Arivne
    Film
  • July 14, 2012
    Artemis92
    Added Gamera example and changed the title from Icarian Ice to Icarian Ice-Up.
  • July 14, 2012
    randomsurfer
    In Tarnsman of Gor Tarl takes his tarn (a giant bird that some warriors ride) extremely high up; he doesn't realize how high he is until the tarn starts to struggle with the thin air and ice crystals hit him in the face. Then he lets the tarn descend to a more manageable altitude.
  • July 15, 2012
    DragonQuestZ
    Not too fond of the name, as I don't know if "Icarian" is such a commonly known adjectival form of "Icarus". Ice Up At The Stratosphere?
  • July 15, 2012
    captainpat
    You need to elaborate on the first three examples.
  • July 15, 2012
    Artemis92
    ^^ I like the mythology reference and alliteration, and it isn't something that takes long to type. Ice-Up at the Stratosphere might make a good redirect, though. I started with Icy Icarus, but having the trope name be the process itself makes it easier to use in a sentence. Anyone familiar with the myth should recognize it easily enough; anyone who isn't will be once they read the article.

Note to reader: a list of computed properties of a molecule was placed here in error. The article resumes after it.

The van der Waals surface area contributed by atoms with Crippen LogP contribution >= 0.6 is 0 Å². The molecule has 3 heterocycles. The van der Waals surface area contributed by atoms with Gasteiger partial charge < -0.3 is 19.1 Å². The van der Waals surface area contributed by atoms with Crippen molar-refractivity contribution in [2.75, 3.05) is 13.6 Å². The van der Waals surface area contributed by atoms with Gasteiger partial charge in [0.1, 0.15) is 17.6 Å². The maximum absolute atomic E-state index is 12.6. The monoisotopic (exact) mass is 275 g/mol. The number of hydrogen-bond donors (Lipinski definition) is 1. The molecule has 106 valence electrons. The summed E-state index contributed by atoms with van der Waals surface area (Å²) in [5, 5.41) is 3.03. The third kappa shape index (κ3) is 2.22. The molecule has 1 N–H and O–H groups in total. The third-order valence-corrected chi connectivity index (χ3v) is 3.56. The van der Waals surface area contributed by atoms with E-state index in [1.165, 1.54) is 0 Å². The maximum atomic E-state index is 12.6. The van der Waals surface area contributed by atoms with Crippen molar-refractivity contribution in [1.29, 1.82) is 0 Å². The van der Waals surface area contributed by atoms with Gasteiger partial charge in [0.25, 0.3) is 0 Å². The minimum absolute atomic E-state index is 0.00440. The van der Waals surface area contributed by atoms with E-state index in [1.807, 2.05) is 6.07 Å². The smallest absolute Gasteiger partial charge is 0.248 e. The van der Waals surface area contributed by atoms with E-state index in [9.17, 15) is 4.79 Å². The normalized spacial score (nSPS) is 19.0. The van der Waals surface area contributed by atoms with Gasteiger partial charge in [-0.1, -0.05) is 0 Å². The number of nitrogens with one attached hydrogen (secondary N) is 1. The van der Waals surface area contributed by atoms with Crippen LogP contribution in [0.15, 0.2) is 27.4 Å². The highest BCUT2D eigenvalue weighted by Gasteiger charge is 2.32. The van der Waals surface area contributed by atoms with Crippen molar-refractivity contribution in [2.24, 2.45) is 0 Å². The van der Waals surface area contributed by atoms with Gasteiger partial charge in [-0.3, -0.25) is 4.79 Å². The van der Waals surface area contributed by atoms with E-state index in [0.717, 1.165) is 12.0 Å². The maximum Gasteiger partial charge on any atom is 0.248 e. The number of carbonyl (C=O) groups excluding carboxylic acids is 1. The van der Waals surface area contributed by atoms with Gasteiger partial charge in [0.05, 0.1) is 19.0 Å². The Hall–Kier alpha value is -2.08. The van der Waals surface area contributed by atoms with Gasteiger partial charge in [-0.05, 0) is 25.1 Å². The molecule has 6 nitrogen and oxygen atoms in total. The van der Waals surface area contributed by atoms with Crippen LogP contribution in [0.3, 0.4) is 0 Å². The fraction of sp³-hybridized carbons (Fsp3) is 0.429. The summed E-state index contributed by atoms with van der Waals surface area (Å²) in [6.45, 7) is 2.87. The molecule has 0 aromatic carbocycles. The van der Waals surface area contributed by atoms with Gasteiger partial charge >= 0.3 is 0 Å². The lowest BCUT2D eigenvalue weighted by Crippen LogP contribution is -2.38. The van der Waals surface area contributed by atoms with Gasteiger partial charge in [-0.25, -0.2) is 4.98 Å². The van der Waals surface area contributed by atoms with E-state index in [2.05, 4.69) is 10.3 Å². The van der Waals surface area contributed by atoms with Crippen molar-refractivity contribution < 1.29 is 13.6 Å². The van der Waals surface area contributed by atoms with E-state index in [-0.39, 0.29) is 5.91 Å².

^ Better than having just the name of the work. I'm going to separate the examples into folders once there are enough.
  • July 15, 2012
    captainpat
    ^ See Clear Concise Witty. "The name of a trope must be clear, so that readers can intuitively guess the definition at a glance"
  • July 15, 2012
    Artemis92
    ^ If it's in any sort of context, the Ice-Up part should be telling enough.
  • July 15, 2012
    Valhelm
    Speaking of Pokemon, this happens in one episode of the anime. A pidgy ends up nearly dying after being covered in frost while doing something heroic.